Compliance

The voestalpine Group has continually expanded its compliance activities since it went public in 1995. In the interest of all stakeholders, such as shareholders and employees, these activities are aimed at protecting the company from enormous financial damages and a considerable loss of reputation.

The voestalpine Group has run regular training courses in antitrust law since 2002. A key measure which came into effect in 2009 was the introduction of a Code of Conduct governing all employees. All Group managers were required to ensure that their areas of responsibility are run  in compliance with legal and corporate standards.

Strong internal and external signal

In 2011, voestalpine again intensified compliance activities. As well as establishing a Group-wide compliance organization, and specifying the Code of Conduct with a set of guidelines for areas including antitrust law and corruption, employees also underwent extensive training in external and internal rules of conduct. In addition to targeted in-house training courses and general compliance training, voestalpine has offered a variety of e-learning courses relating to the Code of Conduct and antitrust law as part of the voestalpine internal education and training programs. Furthermore, compliance is a regular subject of internal communication measures.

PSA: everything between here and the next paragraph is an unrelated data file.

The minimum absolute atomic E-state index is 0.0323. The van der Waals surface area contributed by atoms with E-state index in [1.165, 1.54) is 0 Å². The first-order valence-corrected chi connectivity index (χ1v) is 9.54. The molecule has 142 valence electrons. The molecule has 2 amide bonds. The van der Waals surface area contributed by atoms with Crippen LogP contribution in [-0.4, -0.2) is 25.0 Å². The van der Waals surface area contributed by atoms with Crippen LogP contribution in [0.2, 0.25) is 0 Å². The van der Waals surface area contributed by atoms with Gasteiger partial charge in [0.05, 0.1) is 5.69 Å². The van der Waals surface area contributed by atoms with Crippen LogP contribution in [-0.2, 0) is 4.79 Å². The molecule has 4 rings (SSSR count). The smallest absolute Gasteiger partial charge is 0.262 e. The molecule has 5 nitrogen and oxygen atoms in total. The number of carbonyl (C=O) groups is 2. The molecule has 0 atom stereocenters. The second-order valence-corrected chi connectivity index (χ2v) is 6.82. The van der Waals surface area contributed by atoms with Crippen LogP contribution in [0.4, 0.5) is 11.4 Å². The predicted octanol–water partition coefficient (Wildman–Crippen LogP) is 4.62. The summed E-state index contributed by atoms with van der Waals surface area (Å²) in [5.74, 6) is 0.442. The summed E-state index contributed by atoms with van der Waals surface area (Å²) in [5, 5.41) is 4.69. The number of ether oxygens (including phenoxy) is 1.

The main focus of compliance lies in protecting free competition (antitrust law) and avoiding corruption. Group guidelines issued to this effect include regulations on dealings with business brokers and advisors, acceptance and giving of gifts, and sponsoring. voestalpine has set down perfectly clear, high standards that show the customers, suppliers and shareholders, that voestalpine Group employees are reliable, fair, open partners

Compliance is an expression of a culture

Compliance is much more than just acting in accordance with legal principles. It is an expression of a culture — a culture that values tolerance in our dealings with one another on the one hand and that runs according to clear, transparent rules on the other hand. It should cause us to measure our own conduct against the company's values and principles and against human behavior in general.